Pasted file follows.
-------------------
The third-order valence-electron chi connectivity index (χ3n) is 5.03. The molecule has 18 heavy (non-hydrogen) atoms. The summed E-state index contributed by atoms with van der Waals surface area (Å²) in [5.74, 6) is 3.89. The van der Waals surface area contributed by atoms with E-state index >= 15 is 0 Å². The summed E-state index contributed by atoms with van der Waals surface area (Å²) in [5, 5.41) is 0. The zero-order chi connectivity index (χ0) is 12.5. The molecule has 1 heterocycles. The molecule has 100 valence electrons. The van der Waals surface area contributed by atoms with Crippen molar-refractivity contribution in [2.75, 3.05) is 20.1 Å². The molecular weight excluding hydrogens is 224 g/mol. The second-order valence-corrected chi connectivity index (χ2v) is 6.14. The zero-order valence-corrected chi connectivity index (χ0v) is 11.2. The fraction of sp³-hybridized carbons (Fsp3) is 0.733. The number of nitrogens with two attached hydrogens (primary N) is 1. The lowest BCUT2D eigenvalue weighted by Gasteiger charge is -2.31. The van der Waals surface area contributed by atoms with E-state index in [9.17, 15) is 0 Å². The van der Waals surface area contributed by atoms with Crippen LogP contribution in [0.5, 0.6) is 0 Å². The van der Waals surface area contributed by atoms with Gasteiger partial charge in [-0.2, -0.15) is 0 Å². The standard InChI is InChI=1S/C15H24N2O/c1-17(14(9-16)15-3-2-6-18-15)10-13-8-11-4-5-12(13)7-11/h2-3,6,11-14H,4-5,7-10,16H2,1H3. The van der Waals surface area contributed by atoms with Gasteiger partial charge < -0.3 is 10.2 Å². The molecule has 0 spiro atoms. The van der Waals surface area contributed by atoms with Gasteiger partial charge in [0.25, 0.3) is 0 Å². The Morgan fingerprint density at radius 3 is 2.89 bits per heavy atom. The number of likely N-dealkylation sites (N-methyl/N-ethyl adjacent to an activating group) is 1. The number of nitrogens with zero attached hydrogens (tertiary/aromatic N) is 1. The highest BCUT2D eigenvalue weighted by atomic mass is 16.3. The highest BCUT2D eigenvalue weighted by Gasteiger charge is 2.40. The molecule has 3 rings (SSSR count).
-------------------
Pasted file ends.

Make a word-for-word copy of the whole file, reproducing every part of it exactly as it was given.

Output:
The third-order valence-electron chi connectivity index (χ3n) is 5.03. The molecule has 18 heavy (non-hydrogen) atoms. The summed E-state index contributed by atoms with van der Waals surface area (Å²) in [5.74, 6) is 3.89. The van der Waals surface area contributed by atoms with E-state index >= 15 is 0 Å². The summed E-state index contributed by atoms with van der Waals surface area (Å²) in [5, 5.41) is 0. The zero-order chi connectivity index (χ0) is 12.5. The molecule has 1 heterocycles. The molecule has 100 valence electrons. The van der Waals surface area contributed by atoms with Crippen molar-refractivity contribution in [2.75, 3.05) is 20.1 Å². The molecular weight excluding hydrogens is 224 g/mol. The second-order valence-corrected chi connectivity index (χ2v) is 6.14. The zero-order valence-corrected chi connectivity index (χ0v) is 11.2. The fraction of sp³-hybridized carbons (Fsp3) is 0.733. The number of nitrogens with two attached hydrogens (primary N) is 1. The lowest BCUT2D eigenvalue weighted by Gasteiger charge is -2.31. The van der Waals surface area contributed by atoms with E-state index in [9.17, 15) is 0 Å². The van der Waals surface area contributed by atoms with Crippen LogP contribution in [0.5, 0.6) is 0 Å². The van der Waals surface area contributed by atoms with Gasteiger partial charge in [-0.2, -0.15) is 0 Å². The standard InChI is InChI=1S/C15H24N2O/c1-17(14(9-16)15-3-2-6-18-15)10-13-8-11-4-5-12(13)7-11/h2-3,6,11-14H,4-5,7-10,16H2,1H3. The van der Waals surface area contributed by atoms with Gasteiger partial charge < -0.3 is 10.2 Å². The molecule has 0 spiro atoms. The van der Waals surface area contributed by atoms with Gasteiger partial charge in [0.25, 0.3) is 0 Å². The Morgan fingerprint density at radius 3 is 2.89 bits per heavy atom. The number of likely N-dealkylation sites (N-methyl/N-ethyl adjacent to an activating group) is 1. The number of nitrogens with zero attached hydrogens (tertiary/aromatic N) is 1. The highest BCUT2D eigenvalue weighted by atomic mass is 16.3. The highest BCUT2D eigenvalue weighted by Gasteiger charge is 2.40. The molecule has 3 rings (SSSR count).